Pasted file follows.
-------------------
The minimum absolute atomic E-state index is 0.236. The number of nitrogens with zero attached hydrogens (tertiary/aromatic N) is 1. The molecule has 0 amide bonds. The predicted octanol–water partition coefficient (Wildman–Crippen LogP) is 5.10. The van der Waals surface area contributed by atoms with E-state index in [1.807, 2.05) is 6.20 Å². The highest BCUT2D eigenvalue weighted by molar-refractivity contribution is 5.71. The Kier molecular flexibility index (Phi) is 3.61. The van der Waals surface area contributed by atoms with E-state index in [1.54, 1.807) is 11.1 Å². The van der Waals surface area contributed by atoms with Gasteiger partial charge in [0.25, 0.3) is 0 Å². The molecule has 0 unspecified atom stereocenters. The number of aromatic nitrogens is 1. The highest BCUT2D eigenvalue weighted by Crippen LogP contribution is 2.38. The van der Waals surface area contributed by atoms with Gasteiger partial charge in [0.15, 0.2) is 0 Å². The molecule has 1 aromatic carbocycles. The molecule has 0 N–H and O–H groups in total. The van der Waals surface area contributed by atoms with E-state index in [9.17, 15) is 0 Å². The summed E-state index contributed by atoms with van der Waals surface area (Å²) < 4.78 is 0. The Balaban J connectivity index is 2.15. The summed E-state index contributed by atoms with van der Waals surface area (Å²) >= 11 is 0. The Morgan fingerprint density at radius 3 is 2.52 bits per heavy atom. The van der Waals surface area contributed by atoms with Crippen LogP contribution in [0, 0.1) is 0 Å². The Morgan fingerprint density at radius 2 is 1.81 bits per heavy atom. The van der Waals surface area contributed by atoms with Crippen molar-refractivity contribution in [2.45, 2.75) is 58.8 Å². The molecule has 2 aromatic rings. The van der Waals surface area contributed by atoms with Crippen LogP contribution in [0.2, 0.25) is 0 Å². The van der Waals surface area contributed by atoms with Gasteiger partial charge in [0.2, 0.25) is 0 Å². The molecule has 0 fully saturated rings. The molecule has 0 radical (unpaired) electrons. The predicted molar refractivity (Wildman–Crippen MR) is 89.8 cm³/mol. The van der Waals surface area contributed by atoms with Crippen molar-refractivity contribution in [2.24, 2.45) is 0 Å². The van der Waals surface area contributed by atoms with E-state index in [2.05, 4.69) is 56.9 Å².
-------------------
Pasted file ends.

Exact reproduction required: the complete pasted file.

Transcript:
The minimum absolute atomic E-state index is 0.236. The number of nitrogens with zero attached hydrogens (tertiary/aromatic N) is 1. The molecule has 0 amide bonds. The predicted octanol–water partition coefficient (Wildman–Crippen LogP) is 5.10. The van der Waals surface area contributed by atoms with E-state index in [1.807, 2.05) is 6.20 Å². The highest BCUT2D eigenvalue weighted by molar-refractivity contribution is 5.71. The Kier molecular flexibility index (Phi) is 3.61. The van der Waals surface area contributed by atoms with E-state index in [1.54, 1.807) is 11.1 Å². The van der Waals surface area contributed by atoms with Gasteiger partial charge in [0.25, 0.3) is 0 Å². The molecule has 0 unspecified atom stereocenters. The number of aromatic nitrogens is 1. The highest BCUT2D eigenvalue weighted by Crippen LogP contribution is 2.38. The van der Waals surface area contributed by atoms with Gasteiger partial charge in [0.15, 0.2) is 0 Å². The molecule has 1 aromatic carbocycles. The molecule has 0 N–H and O–H groups in total. The van der Waals surface area contributed by atoms with E-state index in [9.17, 15) is 0 Å². The summed E-state index contributed by atoms with van der Waals surface area (Å²) < 4.78 is 0. The Balaban J connectivity index is 2.15. The summed E-state index contributed by atoms with van der Waals surface area (Å²) >= 11 is 0. The Morgan fingerprint density at radius 3 is 2.52 bits per heavy atom. The van der Waals surface area contributed by atoms with Crippen LogP contribution in [0, 0.1) is 0 Å². The Morgan fingerprint density at radius 2 is 1.81 bits per heavy atom. The van der Waals surface area contributed by atoms with Crippen molar-refractivity contribution in [2.45, 2.75) is 58.8 Å². The molecule has 2 aromatic rings. The van der Waals surface area contributed by atoms with Crippen LogP contribution in [0.2, 0.25) is 0 Å². The van der Waals surface area contributed by atoms with Gasteiger partial charge in [0.2, 0.25) is 0 Å². The molecule has 0 fully saturated rings. The molecule has 0 radical (unpaired) electrons. The predicted molar refractivity (Wildman–Crippen MR) is 89.8 cm³/mol. The van der Waals surface area contributed by atoms with Crippen molar-refractivity contribution in [2.24, 2.45) is 0 Å². The van der Waals surface area contributed by atoms with E-state index in [2.05, 4.69) is 56.9 Å².